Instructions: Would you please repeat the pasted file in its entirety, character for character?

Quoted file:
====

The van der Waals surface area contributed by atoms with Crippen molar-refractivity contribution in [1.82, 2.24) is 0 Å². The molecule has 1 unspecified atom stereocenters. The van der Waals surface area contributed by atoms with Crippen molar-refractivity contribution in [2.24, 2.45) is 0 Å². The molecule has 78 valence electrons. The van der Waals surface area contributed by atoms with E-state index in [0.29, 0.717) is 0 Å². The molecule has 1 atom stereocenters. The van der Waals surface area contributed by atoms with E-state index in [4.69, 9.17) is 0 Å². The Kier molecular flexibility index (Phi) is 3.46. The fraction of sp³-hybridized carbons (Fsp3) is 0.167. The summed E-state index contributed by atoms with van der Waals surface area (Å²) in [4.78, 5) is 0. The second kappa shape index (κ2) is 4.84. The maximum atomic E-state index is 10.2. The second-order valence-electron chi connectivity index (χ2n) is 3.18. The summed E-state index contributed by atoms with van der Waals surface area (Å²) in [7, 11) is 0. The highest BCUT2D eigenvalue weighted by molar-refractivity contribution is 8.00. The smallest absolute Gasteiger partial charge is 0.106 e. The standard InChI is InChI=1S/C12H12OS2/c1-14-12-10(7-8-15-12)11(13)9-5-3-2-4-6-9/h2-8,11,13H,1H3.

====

The van der Waals surface area contributed by atoms with Crippen molar-refractivity contribution in [1.82, 2.24) is 0 Å². The molecule has 1 unspecified atom stereocenters. The van der Waals surface area contributed by atoms with Crippen molar-refractivity contribution in [2.24, 2.45) is 0 Å². The molecule has 78 valence electrons. The van der Waals surface area contributed by atoms with E-state index in [0.29, 0.717) is 0 Å². The molecule has 1 atom stereocenters. The van der Waals surface area contributed by atoms with E-state index in [4.69, 9.17) is 0 Å². The Kier molecular flexibility index (Phi) is 3.46. The fraction of sp³-hybridized carbons (Fsp3) is 0.167. The summed E-state index contributed by atoms with van der Waals surface area (Å²) in [4.78, 5) is 0. The second kappa shape index (κ2) is 4.84. The maximum atomic E-state index is 10.2. The second-order valence-electron chi connectivity index (χ2n) is 3.18. The summed E-state index contributed by atoms with van der Waals surface area (Å²) in [7, 11) is 0. The highest BCUT2D eigenvalue weighted by molar-refractivity contribution is 8.00. The smallest absolute Gasteiger partial charge is 0.106 e. The standard InChI is InChI=1S/C12H12OS2/c1-14-12-10(7-8-15-12)11(13)9-5-3-2-4-6-9/h2-8,11,13H,1H3.